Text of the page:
If you have held on to your journals, notebooks, diaries, etc., why have you kept them? In what ways have they served you, or how do they continue to serve you?
Mandy van Goeije: It was never a question whether or not to keep them. I always thought I’d sort them out later. But it’s never ‘later’. They’ve moved house with me ten times, in a growing formation. Now I have moving boxes full of them. Notebooks, journals, diaries…I don’t even know how many ’cause I’m afraid to count. They weigh on me, in all honesty. There’s so much ‘nagging’ in there. Things I’m way past. Not much fun reading that back. But there’s also really beautiful stuff in there that I can’t bear to throw away and that I might want to leave to my kids. I’m thinking of a way how to do that without burdening them with the ‘nagging’. But so far I haven’t really been able to come up with a good idea.
Kim: I keep the recent ones…say, the last year or two… and then, the journals that cover specific formative times/experiences in my life.
anonymous : I’ve kept them because they are a better record of my life than my memories. I’ve read certain parts when things come up again. It’s typically disappointing that I didn’t write enough detail to satisfy future me. Occasionally I’ve read something that reminded me “oh, that’s why that was a bad idea.”
Susan: I have a few more recent journals. I always have notebooks around. Maybe too many! I like to always have paper and pen within reach when thoughts and ideas pop into my head. Sometimes they are the fodder for blog posts, projects or classes.
Denise Getchell: I have kept my journals from the last 7 or 8 years because some of the writings are issues or experiences that are in them I m still working on in my present life. And it is good for me to go back and read them to see how much I have grown, let go and worked through the stuff that has influenced my life.
Starflower: I keep all my journals. They document my evolution from being co-dependent, addicted and unaware to a fully functioning, emotionally mature, creative adult. My poetry, dreams, songs, sorrows, joys, memories and intentions are here, sometimes the inspiring writings of others. I like to look back at the intentions I’ve set and notice how these have manifested, as they almost always do, and how long it takes. I may one day mine these journals to write an inspiring story for others.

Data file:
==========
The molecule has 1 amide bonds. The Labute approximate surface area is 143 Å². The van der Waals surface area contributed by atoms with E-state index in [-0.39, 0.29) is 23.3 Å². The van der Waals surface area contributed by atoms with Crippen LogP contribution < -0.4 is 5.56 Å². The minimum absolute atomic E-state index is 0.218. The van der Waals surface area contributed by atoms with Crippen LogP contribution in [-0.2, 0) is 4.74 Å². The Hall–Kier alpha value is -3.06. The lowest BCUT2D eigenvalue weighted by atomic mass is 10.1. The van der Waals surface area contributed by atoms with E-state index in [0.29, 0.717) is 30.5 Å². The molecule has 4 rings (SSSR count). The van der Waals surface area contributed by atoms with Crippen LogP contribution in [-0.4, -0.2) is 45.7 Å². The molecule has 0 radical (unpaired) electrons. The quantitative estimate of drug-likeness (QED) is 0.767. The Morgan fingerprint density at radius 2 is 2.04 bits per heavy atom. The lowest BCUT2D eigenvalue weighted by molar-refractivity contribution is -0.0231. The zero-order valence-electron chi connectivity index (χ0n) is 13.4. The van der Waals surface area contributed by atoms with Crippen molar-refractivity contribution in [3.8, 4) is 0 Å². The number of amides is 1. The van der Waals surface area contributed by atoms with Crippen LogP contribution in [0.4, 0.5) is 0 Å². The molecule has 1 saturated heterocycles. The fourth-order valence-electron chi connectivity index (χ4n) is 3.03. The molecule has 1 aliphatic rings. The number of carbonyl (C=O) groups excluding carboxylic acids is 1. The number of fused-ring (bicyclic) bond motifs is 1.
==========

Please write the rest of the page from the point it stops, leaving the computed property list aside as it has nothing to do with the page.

Lisa: I have held onto certain excerpts from journals that were meaningful. Generally, they were poems or creative writing and not merely “diary” entries. Many were also passed on to others that could also enjoy them.
Marlana Eck: I’ve held onto my journals because I feel that when we get older, we lose parts of ourselves. My journals show me where I came from, what my goals and thoughts have been–even how I think. For instance, I can trace my decision making style back to when I started making “fork in the road” type decisions. I still vacillate in the same way.
Ray of Sunshine: My journals have been many things to me over the years. They have been my dream recorders, my to do lists, my random babbling of event observations, my hearts words and an account of my heart vs mind’s many battles. I love to look back randomly and reflect on snippets of my past selves, priorities, creative processes, recurring patters, etc. I am a very in the moment person so it is helpful to me to find my feet back on the ground thru my written history.
Kerri: Sometimes I think I would like someone to read them after I’m gone as if they will have a better understanding of me. But really, it’s probably because I can’t bear to throw them away. I don’t feel served by them right now; when I revisit them, I fail to see much growth, but rather patterns and behaviors that I keep repeating, such as poor me. I suppose this could be a launching pad for growth, but it hasn’t happened yet. Maybe that’s another reason I hang on because one day I am going to exceed my own expectations and finally I will feel served by keeping a record.